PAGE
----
Currency exchange is not new, it actually can be traced to the money-changers who were responsible in ancient times for the trading of currency. These money-changers would charge a small fee in order to help people change their currencies. Since most of history, money was referred to as gold and silver, and consequently goldsmiths were primarily the currency exchange dealers. This was necessary back then in order to facilitate trade.
Goldsmiths were also responsible for storing people’s gold, which eventually they created deposit recipients for the gold they stored to their owners. These receipts were the early days of “paper money” or currency.
Naturally, many goldsmiths became bankers due to gold being money and their ability to control gold. During a gold standard, all paper currencies are backed by a physical store of gold, and currency was pegged to the price of an ounce of gold.
Currency could be converted into gold at the fixed rate. In the US during the 19th century the rate was 20.67 USD / ounce of gold. In Britain it was set at 4.3474 GBP / ounce of gold. This gold standard imposed a limit on the expansion of the money supply. Countries were restricted on how much money can be created by the amount of gold was held in reserves.
Between 1914 and 1944, countries went in and out of the gold standard and currencies were permitted to fluctuate in terms of gold and each other. During World War II most currencies suspended their convertibility into gold. This was done primarily because military spending forced a drastic increase in the printing of currencies to help pay for the war.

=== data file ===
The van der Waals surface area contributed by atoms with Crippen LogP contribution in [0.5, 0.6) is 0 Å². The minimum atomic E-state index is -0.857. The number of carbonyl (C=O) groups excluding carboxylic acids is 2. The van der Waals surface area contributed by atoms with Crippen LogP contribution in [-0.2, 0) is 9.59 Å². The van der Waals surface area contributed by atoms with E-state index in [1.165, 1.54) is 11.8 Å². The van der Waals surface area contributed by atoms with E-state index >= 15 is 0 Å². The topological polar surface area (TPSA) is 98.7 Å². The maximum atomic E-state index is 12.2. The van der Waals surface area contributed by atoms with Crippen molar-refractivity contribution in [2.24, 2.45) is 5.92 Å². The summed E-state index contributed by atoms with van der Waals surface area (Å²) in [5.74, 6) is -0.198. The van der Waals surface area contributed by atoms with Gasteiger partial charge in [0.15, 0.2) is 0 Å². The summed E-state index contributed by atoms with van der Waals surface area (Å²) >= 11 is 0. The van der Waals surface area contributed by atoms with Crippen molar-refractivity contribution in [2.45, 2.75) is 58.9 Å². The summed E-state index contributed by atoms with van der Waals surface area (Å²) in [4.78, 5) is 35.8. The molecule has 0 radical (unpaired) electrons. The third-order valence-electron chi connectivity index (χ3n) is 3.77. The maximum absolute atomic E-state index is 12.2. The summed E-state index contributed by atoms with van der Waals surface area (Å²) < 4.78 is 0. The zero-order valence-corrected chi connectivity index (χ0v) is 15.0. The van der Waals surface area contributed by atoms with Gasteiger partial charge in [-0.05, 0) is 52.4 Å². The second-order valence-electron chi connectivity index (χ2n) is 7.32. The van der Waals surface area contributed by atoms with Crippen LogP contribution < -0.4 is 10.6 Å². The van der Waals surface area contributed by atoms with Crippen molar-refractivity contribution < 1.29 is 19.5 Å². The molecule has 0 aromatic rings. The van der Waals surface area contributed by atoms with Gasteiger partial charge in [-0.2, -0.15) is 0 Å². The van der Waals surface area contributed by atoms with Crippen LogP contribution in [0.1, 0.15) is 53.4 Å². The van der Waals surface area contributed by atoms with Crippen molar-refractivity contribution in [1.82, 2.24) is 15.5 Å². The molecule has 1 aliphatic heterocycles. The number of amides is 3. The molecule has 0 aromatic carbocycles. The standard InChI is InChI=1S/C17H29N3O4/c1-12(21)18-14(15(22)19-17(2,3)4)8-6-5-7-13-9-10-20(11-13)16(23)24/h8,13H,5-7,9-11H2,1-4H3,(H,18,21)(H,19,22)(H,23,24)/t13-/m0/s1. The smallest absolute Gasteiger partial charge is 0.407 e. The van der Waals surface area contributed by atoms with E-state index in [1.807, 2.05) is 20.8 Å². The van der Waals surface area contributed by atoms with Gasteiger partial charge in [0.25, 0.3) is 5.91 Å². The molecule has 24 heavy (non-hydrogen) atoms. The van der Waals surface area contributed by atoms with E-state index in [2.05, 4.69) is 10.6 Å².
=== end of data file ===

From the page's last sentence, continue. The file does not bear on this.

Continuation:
Then in 1944 there was an important meeting held in New Hampshire in the United States in a little resort town called Bretton Woods. This meeting was the foundation for a new global monetary system, known as the ‘Bretton Woods System’.
This meeting established the IMF (International Monetary Fund) and the dollar-based international monetary system. Under this structure, the price of gold was fixed, and the U.S. agreed to buy and sell it at the established price. Other countries in turn pegged their currencies to the US Dollar (USD). By means of the USD, all currencies were pegged to gold.
The ‘Bretton Woods System’ was brought to an end on August 15, 1971 when President Nixon officially suspended all purchases and sales of gold by the U.S. Treasury.
The demise of the ‘Bretton Woods System’ unofficially marked beginning of the modern foreign currency exchange market. Within a couple of years, supply and demand were controlling the exchange rate between currencies. An increase in price volatility, volume and speed all led to the deregulation of the market, new financial instruments and open trade.
It wasn’t until around the mid-nineties that the Forex became widely traded electronically.